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Monday, June 27, 2022


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A bill filed in the Texas Legislature would move UH-Victoria into the Texas A&M system. | Courtesy UHV.EDU

A bill that would move the University of Houston-Victoria into the Texas A&M University System is the latest in a string of actions taken by members of the Victoria community who want to see the school taken out of the UH system.

State Representative Geanie Morrison (R-Victoria) filed the bill on March 8.

Justin Unruh, Morrison’s chief of staff, said the idea to switch started after a commission on education identified a possible difference in vision between the University of Houston System and the UH-Victoria branch.

“The (UH) System’s vision is to be the best metropolitan system in the country and achieve Tier One status,” Unruh said. “The vision for Victoria is to establish an exceptional destination institution.”

Reports surfaced in early fall that UH-V officials were looking into becoming part of the Texas Tech system. The choice was made, however, to partner with the A&M system because Victoria is more closely aligned with that system, and they have a proven record of growing universities such as the one in Victoria, Unruh said.

UH System Chancellor Renu Khator and Chair of the Board of Regents Carroll Ray released a statement that stated the UH System has “strongly supported the UH-V’s mission of serving the educational needs of the Victoria community, as well as promoting the Coastal Bend region’s economic well-being and advancing its quality of life.”

Khator and Ray also said that this was “consistent with the UH’s system strategic priority of student success, as well as Texas’ Closing the Gap Initiatives.”

The system, according to the statement, remains “firmly committed to a destination university in Victoria, and will work closely with the Legislature to ensure that the higher education needs of Victoria residents and all of Texas are fully served.”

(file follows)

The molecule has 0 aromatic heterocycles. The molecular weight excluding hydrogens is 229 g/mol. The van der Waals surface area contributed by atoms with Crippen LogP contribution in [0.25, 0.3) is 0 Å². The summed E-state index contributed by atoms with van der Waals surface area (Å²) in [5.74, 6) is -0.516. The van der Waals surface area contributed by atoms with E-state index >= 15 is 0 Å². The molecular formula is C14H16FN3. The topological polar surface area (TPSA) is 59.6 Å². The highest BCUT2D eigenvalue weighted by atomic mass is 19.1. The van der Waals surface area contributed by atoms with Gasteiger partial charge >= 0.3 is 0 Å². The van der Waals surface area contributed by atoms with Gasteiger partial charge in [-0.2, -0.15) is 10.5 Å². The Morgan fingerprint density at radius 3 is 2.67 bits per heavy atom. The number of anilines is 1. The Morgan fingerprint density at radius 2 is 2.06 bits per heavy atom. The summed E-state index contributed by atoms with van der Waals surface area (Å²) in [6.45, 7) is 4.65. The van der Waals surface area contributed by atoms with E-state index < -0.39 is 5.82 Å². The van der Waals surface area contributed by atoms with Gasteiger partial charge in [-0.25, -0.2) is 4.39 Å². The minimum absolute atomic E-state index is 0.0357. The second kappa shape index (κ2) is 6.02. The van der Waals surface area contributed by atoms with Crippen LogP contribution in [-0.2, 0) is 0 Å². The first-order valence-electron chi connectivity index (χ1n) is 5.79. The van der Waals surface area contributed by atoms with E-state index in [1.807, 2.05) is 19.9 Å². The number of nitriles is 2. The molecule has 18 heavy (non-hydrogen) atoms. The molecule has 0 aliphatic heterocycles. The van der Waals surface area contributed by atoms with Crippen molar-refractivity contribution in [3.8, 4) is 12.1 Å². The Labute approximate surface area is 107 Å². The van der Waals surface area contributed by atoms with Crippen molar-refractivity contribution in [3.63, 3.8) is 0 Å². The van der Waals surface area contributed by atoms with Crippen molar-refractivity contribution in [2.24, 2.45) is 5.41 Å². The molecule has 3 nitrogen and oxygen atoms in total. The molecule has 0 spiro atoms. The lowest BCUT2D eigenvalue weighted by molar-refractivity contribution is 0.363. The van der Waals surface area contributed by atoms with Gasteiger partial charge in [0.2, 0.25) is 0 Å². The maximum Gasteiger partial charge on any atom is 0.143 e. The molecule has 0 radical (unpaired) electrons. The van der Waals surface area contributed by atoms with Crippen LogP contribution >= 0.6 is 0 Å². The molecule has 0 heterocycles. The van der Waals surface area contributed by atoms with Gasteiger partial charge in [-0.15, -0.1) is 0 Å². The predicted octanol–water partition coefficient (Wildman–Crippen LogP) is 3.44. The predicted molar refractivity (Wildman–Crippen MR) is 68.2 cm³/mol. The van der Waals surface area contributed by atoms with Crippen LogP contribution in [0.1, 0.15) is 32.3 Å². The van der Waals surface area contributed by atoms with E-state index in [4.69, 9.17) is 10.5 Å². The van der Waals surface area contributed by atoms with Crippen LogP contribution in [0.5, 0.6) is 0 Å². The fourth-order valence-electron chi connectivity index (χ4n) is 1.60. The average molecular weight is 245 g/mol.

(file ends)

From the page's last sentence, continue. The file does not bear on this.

Though the bill seems logical to many, it still has some individuals concerned.

“There have been some in the community who have contacted our office in opposition, and the reasons vary from being an alumnus to believing that the university is currently serving the educational needs of the region,” Unruh said.

Others have also had concern about UH-V students and faculty that could be affected by the bill.

“Nothing will change,” Unruh said. “It is stated specifically in the bill that there will be no impact on faculty, students or (degree) programs currently offered.”

If the UH-V switch does occur, Unruh said the effective date would be Sept. 1, 2011.

“I am strongly behind the switch to the Texas A&M system because I believe we have more in common with their system, and again, they have a proven record of growing institutions such as the one in Victoria,” he said.

“I also believe we will be able to better serve those students needed to achieve the Goals of Closing Gaps, such as minority students and first-generation students.”

State agencies are prohibited from advocating for or against the passage of legislation, and UH Director of Media Relations Richard Bonnin deferred back to the system’s official statement.

“As a bill has been filed, the initial statement of the chancellor and chair of the Board of Regents is our only comment while the bill is pending,” Bonnin said.

Khator and Ray, in their statement, said they believe the UH System remains the “best partner for UH-V and its students.”

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